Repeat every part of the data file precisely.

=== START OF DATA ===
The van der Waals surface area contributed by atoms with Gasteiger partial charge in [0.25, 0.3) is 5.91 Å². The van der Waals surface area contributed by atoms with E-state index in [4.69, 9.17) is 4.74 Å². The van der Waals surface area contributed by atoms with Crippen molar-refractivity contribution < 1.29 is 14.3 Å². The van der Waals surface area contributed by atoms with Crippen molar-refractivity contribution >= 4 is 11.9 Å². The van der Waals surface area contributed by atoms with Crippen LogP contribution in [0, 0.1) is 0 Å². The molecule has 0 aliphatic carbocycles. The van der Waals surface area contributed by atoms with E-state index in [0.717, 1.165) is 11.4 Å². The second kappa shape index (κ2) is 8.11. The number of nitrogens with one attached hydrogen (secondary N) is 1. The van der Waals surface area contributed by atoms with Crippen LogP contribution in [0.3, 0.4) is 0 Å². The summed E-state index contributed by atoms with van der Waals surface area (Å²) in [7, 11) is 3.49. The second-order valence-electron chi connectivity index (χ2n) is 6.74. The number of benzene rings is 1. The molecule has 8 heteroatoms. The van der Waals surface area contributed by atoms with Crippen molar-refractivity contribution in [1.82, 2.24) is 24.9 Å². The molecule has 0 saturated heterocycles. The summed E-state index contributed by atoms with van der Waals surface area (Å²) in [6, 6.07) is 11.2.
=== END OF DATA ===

The van der Waals surface area contributed by atoms with Gasteiger partial charge in [0.25, 0.3) is 5.91 Å². The van der Waals surface area contributed by atoms with E-state index in [4.69, 9.17) is 4.74 Å². The van der Waals surface area contributed by atoms with Crippen molar-refractivity contribution < 1.29 is 14.3 Å². The van der Waals surface area contributed by atoms with Crippen molar-refractivity contribution >= 4 is 11.9 Å². The van der Waals surface area contributed by atoms with Crippen LogP contribution in [0, 0.1) is 0 Å². The molecule has 0 aliphatic carbocycles. The van der Waals surface area contributed by atoms with E-state index in [0.717, 1.165) is 11.4 Å². The second kappa shape index (κ2) is 8.11. The number of nitrogens with one attached hydrogen (secondary N) is 1. The van der Waals surface area contributed by atoms with Crippen LogP contribution in [0.3, 0.4) is 0 Å². The summed E-state index contributed by atoms with van der Waals surface area (Å²) in [7, 11) is 3.49. The second-order valence-electron chi connectivity index (χ2n) is 6.74. The number of benzene rings is 1. The molecule has 8 heteroatoms. The van der Waals surface area contributed by atoms with Crippen molar-refractivity contribution in [1.82, 2.24) is 24.9 Å². The molecule has 0 saturated heterocycles. The summed E-state index contributed by atoms with van der Waals surface area (Å²) in [6, 6.07) is 11.2.